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Most of us employ the Internet not to seek the best information, but rather to select information that confirms our prejudices. - Nicholas D. Kristof
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post #39 of 50
Quote:
Originally Posted by Cleverboy View Post

My words exactly...

THANK YOU GOOGLE! My Internet provider, RCN, sometime ago started "re-directing" my mistyped domain names to their stupid search engine system. As I looked for ways to make it stop, all other free alternatives redirected also, as a way to pay for the service.

Now Google gives you a DNS that promises (ironically give...n its what they do) no redirects to a search engine if you mistype something. More than anything, I want the opportunity to simply correct the URL... and not be forced to edit the ugly "redirect" URL they've replaced it with. Woo-hoo!

Moreover, recently... for no explicable reason, quickenonline started giving me a "certificate revoked" notice. I tried looking this up, and even though everything basically said "just enter an exception" the system refused to work right (Safari let me bypass the error, but the error persisted). Now that I've updated, I pop onto quickonline without any problems. I sware, these ISP jerkwads don't know how they're chasing customers off. If they simply allowed me to turn their "search" feature off, I wouldn't have to look elsewhere for domain name resolution.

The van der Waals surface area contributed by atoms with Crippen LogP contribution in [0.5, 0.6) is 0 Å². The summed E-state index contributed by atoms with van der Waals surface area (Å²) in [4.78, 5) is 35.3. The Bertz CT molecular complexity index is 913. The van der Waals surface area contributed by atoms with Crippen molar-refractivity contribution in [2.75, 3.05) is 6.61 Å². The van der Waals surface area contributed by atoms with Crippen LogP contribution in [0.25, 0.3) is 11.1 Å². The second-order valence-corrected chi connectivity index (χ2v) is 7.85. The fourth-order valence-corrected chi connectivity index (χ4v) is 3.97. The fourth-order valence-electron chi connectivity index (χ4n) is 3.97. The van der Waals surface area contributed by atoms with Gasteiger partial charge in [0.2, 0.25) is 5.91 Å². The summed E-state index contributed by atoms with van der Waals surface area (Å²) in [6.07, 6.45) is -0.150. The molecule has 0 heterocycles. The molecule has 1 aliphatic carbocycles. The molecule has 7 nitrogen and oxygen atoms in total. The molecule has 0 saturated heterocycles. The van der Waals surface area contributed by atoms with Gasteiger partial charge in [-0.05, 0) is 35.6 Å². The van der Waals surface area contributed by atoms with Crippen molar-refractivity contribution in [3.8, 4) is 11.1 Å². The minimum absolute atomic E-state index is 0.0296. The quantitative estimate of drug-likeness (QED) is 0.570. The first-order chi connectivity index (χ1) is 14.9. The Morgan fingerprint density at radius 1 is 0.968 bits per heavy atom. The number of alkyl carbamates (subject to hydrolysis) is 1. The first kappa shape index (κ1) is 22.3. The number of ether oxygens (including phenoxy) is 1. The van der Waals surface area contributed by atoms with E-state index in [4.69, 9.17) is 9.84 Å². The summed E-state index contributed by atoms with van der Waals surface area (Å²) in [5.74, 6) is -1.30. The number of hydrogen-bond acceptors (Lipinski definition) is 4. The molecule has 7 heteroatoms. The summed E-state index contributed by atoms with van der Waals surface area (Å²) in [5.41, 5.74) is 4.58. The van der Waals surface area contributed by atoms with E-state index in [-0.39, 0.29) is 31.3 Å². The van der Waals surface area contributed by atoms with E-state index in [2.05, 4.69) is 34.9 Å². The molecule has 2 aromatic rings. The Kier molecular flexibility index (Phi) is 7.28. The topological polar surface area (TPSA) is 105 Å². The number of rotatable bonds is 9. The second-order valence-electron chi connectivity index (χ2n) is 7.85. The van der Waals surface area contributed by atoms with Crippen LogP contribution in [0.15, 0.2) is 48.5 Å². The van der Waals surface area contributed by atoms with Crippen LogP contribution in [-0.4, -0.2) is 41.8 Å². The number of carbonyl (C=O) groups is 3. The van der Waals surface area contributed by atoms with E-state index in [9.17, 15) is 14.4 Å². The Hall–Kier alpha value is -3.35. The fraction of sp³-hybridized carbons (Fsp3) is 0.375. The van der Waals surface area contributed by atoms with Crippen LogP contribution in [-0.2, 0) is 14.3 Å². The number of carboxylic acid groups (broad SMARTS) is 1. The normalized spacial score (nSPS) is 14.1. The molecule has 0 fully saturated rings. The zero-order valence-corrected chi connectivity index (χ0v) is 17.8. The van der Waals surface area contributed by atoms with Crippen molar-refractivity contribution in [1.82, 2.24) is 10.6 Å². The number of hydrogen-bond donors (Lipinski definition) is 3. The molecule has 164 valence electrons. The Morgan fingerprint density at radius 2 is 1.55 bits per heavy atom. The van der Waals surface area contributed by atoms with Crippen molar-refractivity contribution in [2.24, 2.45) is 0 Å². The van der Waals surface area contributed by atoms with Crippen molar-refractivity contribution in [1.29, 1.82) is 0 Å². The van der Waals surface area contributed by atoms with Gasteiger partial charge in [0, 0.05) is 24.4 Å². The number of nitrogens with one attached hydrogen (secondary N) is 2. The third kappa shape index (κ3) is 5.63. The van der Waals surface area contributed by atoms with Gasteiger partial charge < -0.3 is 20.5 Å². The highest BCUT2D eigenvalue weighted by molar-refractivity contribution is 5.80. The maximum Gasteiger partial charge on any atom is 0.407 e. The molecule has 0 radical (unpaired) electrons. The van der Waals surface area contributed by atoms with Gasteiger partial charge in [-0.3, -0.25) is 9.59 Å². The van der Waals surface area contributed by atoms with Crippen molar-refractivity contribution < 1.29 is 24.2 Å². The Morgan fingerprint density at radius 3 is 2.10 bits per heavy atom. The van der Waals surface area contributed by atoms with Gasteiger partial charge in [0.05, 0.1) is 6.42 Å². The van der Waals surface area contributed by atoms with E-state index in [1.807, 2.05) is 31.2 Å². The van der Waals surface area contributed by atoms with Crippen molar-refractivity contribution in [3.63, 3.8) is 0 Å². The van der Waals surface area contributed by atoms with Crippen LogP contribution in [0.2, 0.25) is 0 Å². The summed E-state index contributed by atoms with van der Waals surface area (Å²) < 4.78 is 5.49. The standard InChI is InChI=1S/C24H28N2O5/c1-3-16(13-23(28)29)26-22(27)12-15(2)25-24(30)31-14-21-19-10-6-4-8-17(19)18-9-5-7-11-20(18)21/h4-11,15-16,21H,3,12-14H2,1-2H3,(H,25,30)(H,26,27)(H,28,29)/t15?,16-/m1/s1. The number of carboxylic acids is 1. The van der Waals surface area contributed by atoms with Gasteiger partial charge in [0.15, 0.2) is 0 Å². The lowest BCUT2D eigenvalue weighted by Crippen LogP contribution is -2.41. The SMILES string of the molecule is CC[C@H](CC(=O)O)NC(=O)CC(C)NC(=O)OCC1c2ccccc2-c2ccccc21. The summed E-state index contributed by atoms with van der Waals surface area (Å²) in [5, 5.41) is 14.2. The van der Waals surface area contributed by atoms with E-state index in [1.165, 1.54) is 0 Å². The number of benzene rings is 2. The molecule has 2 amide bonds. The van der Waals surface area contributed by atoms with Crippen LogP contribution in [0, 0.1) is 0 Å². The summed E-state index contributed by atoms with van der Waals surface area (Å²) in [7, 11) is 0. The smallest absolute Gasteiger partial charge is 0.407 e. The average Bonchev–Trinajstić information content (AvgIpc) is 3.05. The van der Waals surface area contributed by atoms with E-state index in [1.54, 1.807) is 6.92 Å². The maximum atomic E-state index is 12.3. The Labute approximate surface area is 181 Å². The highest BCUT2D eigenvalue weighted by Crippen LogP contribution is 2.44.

~ CB

Just wanted to report that Google's DNS option works great for me here in Germany too. I'm currently with T-Online, and have also thought that the servers their were a big bottleneck. I also had tried OpenDNS in the past, without any noticeable difference.

GoogleDNS on the other hand has sped up my connection by more than a few seconds per page. I should mention that it is most noticeable because I can only get an "Ultra-Light DNS" connection here where I live: try 480kb(!)... so every second counts.

I'm going to try it out on my satellite ISP next, but alas, nothing will help that catastrophe of a service, with an inherent 1+/second ping latency. Only use it for updates and software downloads anyway, so.... no big deal.

Re: Security concerns - I have the choice of Google, or the (still roughly 30%) partially government owned Deutsche Telekom. The track record here actually points to Google being the safer bet, because they are constantly under scrutiny here. However DT has over the the last year or so been involved in quite a few scandals here re: data-loss, data-sharing, and other assorted security problems.

BTW: what really is sooo bad about targeted ads anyway? If ads are necessary to be able to view what the web and assorted future internet services have to offer... I'll take targeted over mass-consumtion ads any day. Just my 2 cents.
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post #40 of 50
My home network of 1 OS X server, 3 Macs, 2 Windows was brought to its knees when I implemented Google's DNS.

Good luck with this.